Monday, April 21, 2014

Book Review : Richard Stark - The Mourner (1963)


Order THE MOURNER here

(also reviewed)
Order THE HUNTER here
Order THE MAN WITH THE GETAWAY FACE here
Order THE OUTFIT here

Reading a book series is like being in a long term relationship where each novel accounts for one year. There is a honeymoon phase in the beginning, where both parties involved think about nothing but to jump each others bones at the first occasion. Then, there is a period of disillusion where you get to understand the others' character better and learn to deal with their flaws. But where to go from there, to avoid falling in a stale and lifeless relationship? Richard Stark's THE MOURNER was published right after THE OUTFIT, a novel that contained little surprise, but closed the first Parker storyline in satisfying fashion. THE MOURNER is trying new things, going in a completely different direction while staying true to its trademark protagonist, like a passionate lover trying to find the second life of his couple. That reckless creativity made THE MOURNER my favourite Parker novel so far, after THE HUNTER.

In THE MOURNER, Parker comes back to Miami, to settle a score with Beth Harrow, a jilted lover looking to use his skills in order to acquire a package for her father, a collector of rare art pieces. Ralph Harrow stumbled upon one of the Mourners of Dijon and wants Parker to steal it for him. In exchange, Harrow proposes to give back a gun Parker used to kill an outfit enforcer in THE OUTFIT, a murder in self-defense witnessed by Beth. An Eastern European man named Kapor has the mourner in his private collection, but he has no clue to the fortune the statue represents. There is a secret police agent shadowing Kapor to the United States, a man named Auguste Menlo, who can smell the opportunity of a better life while doing his duty. Menlo is ready to do anything to leave his life behind the Iron Curtain behind. Parker and his trusted sidekick Handy McKay are being pushed into a conflict they don't see the entire picture of.

Richard Stark has a particular sense of humour. The Parker novels have a wry, tongue-in-cheek tone to them and THE MOURNER is a great example. Parker doesn't care about anything outside the moment and outside his objectives. It's noise to him. Richard Stark drags him into these long, convoluted conversations he needs to build the background of his story and it's hilarious to read every Parker rebuttals being dismissed under the threat of being cut from the prize. The narrative backbone of THE MOURNER is built around Ralph Harrow and Auguste Menlo and their respective passion for the past and the future. Parker is caught in between the two, trapped in the moment and wielding the power to make or break their hope. The strong, rational presence of Parker was an anchor amidst all these new characters.

Everytime I read a Parker novel, I find myself fascinated by how strangely they aged. They are founding novels of the present era of crime fiction, yet they are so entrenched in the present they come off as outdated sometimes. Richard Stark's view of the people behind the Iron Curtain is paranoid to a point they fit with the narrative. Kapor is the stereotyped lavish Eastern European official, who cares little about anything but to throw parties and gather riches and Menlo is the jealous, greedy outsider looking in. They live their own confrontation on the perimeter of THE MOURNER and I found it was a welcome addition to the fuel-efficient world of Parker. He's not only a man of action anymore, but also a witness of a changing decade in the United States and an agent of this transformation.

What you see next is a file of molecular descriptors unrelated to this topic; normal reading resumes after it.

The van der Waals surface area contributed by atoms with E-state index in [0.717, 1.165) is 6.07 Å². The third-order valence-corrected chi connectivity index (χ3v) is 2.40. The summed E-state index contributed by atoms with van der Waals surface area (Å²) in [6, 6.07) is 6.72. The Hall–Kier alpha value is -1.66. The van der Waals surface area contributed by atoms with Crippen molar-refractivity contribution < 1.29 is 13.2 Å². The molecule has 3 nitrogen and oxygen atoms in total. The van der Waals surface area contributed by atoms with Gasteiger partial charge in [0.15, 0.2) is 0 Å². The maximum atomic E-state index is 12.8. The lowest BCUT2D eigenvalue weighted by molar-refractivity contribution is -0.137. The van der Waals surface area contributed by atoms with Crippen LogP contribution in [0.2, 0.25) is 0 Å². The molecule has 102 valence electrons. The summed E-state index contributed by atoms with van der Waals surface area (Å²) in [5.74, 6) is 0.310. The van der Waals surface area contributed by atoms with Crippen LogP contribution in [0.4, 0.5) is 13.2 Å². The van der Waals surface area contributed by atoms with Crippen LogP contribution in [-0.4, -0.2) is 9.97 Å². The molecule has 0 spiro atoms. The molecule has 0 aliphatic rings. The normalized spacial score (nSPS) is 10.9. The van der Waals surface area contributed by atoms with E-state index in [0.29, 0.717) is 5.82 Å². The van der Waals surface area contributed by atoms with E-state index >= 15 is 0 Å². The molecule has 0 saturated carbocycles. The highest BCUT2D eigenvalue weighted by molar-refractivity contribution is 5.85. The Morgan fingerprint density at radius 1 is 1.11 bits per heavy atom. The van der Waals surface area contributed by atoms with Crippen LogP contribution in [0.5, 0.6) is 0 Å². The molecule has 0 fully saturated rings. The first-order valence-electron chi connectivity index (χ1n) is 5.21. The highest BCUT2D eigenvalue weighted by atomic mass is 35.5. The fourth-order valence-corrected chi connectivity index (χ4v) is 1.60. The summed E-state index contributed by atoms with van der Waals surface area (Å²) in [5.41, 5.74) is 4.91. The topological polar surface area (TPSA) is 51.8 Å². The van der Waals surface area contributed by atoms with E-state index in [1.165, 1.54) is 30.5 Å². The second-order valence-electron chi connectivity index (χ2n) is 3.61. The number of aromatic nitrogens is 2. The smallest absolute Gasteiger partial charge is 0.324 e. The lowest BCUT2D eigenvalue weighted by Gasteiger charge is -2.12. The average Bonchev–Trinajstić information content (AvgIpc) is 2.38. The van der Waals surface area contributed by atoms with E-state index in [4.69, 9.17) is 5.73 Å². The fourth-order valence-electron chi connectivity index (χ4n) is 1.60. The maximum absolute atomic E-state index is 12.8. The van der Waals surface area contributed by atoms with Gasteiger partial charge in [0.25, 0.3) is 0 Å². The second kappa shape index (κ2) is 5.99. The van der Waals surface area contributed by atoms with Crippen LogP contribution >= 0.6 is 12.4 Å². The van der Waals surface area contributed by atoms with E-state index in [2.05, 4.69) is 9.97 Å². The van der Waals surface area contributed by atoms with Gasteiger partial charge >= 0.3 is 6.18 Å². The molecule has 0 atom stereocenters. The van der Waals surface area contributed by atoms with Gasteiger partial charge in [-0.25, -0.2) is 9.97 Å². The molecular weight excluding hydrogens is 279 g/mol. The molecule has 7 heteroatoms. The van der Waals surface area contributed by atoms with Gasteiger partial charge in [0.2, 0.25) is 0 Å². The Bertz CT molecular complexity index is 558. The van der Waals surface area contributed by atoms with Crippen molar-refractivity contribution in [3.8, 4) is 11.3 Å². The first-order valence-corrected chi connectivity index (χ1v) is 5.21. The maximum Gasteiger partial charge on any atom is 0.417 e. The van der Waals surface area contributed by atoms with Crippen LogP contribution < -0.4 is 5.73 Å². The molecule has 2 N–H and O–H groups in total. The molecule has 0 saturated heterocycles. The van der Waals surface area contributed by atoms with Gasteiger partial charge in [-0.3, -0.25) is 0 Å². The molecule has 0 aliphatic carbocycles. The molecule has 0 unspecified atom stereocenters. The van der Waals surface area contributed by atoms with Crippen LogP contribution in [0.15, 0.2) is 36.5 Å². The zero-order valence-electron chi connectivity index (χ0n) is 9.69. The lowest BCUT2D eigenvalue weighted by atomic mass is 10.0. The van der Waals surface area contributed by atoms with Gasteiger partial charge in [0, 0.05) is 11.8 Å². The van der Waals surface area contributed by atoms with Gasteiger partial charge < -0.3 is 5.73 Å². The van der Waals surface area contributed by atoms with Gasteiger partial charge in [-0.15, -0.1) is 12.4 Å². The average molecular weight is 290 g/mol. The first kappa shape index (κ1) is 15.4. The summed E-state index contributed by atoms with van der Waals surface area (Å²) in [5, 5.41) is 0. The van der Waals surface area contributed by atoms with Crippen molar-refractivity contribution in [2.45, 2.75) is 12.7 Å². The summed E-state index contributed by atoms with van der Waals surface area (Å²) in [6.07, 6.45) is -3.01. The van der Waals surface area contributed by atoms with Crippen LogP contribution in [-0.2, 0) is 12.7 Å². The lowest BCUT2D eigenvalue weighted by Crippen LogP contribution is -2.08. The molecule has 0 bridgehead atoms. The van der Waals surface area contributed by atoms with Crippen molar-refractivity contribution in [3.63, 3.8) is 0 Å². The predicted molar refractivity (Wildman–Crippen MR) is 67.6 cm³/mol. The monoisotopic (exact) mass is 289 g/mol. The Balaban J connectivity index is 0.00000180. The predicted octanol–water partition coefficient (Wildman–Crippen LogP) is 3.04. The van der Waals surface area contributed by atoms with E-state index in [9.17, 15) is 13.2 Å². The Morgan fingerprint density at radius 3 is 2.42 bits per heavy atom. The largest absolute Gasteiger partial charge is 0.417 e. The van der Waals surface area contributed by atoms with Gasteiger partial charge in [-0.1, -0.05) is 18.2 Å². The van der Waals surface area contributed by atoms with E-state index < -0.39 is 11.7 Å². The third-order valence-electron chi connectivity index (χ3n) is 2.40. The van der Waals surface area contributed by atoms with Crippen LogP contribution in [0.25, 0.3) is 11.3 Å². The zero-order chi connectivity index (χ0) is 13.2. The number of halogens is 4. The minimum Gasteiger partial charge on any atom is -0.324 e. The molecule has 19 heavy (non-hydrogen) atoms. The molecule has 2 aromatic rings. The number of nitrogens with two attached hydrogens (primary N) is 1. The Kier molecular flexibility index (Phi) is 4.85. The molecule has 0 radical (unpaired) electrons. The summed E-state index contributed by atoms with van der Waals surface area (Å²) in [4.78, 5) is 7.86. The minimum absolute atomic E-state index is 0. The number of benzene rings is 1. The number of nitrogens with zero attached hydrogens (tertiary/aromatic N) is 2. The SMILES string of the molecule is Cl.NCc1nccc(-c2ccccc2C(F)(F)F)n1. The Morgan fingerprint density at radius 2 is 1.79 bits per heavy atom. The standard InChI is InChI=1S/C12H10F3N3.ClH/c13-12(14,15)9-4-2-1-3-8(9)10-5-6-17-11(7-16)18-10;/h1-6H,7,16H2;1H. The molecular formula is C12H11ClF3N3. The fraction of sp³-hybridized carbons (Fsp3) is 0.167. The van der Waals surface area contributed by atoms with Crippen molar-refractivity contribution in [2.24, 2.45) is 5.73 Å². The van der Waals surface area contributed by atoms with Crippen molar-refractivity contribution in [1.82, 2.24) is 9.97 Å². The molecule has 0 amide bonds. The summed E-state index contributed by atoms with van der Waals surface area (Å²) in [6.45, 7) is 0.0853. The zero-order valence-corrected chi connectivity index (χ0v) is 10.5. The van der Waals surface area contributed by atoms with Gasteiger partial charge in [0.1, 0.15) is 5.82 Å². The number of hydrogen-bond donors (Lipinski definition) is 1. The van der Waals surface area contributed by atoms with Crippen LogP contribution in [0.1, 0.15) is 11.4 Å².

I did not expect THE MOURNER to be such a pleasant curve ball in the landscape of Parker novels. It cares about little but being fun and outlandish and giving Parker and Handy McKay an intricate job to pull. It's liberating to read a gritty novel that doesn't try its hardest to be gritty. Richard Stark was a swift natural with tough guys. His underworld is always fun, complex and textured in all sorts of subtle shades. The Parker novels are an artifact of a changing society that embrace individuality in a way it wasn't ready to understand yet. I'm on year four of this twenty-four year relationship and everything is going according to the plan. Parker is a fascinating leisure partner for crime fiction readers and contemporary literature nerds.


5 comments:

  1. The Score is next in line. Not only do I love that one, but that's the first time we meet Grofield who eventually gets three books of his own from Stark.

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  2. The Mourner proves a rule: when Westlake writes international intrigue stuff, it's not up to his best. This novel is not that good as the first three were. And though Westlake himself considered The Jugger his worst novel, because Parker goes out of character there, I find that The Mourner has the same flaw. In the end of the novel Parker could just dump Handy to save himself, but he didn't do it. Maybe it wasn't Parker's mercy, he just didn't want to leave any clues to the police.

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  3. Oh well, I loved this one but I get why you didn't. I kind of skimmed the Harrow and Menlo parts. About the ending, I thought Parker wanted to save Handy because he had a use for him somewhere down the line. Didn't even go through my mind he was merciful.

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    1. You're wrong about Handy, but don't worry, he'll live!)

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  4. Thing is, it's been two novels in a row he's been speaking of retirement. So I kind of took for granted his resolve was shaky.

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